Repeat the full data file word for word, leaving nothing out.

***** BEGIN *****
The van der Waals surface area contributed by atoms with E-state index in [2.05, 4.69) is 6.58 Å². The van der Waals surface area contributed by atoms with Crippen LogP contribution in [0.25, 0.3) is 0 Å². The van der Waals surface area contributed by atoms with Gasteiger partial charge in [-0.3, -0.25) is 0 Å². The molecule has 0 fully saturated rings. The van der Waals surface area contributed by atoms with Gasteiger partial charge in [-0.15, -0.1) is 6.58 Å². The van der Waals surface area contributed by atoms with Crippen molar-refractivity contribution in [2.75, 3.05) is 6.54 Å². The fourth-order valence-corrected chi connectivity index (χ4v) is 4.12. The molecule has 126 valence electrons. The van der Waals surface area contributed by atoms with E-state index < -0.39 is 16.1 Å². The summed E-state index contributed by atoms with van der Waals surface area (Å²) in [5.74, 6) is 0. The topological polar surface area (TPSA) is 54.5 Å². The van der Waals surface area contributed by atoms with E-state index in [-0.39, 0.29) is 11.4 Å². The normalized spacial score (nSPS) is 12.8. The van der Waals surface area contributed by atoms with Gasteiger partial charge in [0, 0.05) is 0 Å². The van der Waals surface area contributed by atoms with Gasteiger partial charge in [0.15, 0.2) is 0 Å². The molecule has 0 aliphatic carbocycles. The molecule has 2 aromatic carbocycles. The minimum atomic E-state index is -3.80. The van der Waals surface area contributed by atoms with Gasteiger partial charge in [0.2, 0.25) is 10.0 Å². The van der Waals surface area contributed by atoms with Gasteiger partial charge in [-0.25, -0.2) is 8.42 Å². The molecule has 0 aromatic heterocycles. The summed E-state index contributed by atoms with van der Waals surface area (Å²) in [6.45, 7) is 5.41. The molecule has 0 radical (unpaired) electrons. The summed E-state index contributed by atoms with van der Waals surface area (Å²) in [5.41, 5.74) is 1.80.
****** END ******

The van der Waals surface area contributed by atoms with E-state index in [2.05, 4.69) is 6.58 Å². The van der Waals surface area contributed by atoms with Crippen LogP contribution in [0.25, 0.3) is 0 Å². The van der Waals surface area contributed by atoms with Gasteiger partial charge in [-0.3, -0.25) is 0 Å². The molecule has 0 fully saturated rings. The van der Waals surface area contributed by atoms with Gasteiger partial charge in [-0.15, -0.1) is 6.58 Å². The van der Waals surface area contributed by atoms with Crippen molar-refractivity contribution in [2.75, 3.05) is 6.54 Å². The fourth-order valence-corrected chi connectivity index (χ4v) is 4.12. The molecule has 126 valence electrons. The van der Waals surface area contributed by atoms with E-state index < -0.39 is 16.1 Å². The summed E-state index contributed by atoms with van der Waals surface area (Å²) in [5.74, 6) is 0. The topological polar surface area (TPSA) is 54.5 Å². The van der Waals surface area contributed by atoms with E-state index in [-0.39, 0.29) is 11.4 Å². The normalized spacial score (nSPS) is 12.8. The van der Waals surface area contributed by atoms with Gasteiger partial charge in [0, 0.05) is 0 Å². The van der Waals surface area contributed by atoms with Gasteiger partial charge in [0.15, 0.2) is 0 Å². The molecule has 0 aliphatic carbocycles. The molecule has 2 aromatic carbocycles. The minimum atomic E-state index is -3.80. The van der Waals surface area contributed by atoms with Gasteiger partial charge in [0.2, 0.25) is 10.0 Å². The van der Waals surface area contributed by atoms with Gasteiger partial charge in [-0.25, -0.2) is 8.42 Å². The molecule has 0 aromatic heterocycles. The summed E-state index contributed by atoms with van der Waals surface area (Å²) in [6.45, 7) is 5.41. The molecule has 0 radical (unpaired) electrons. The summed E-state index contributed by atoms with van der Waals surface area (Å²) in [5.41, 5.74) is 1.80.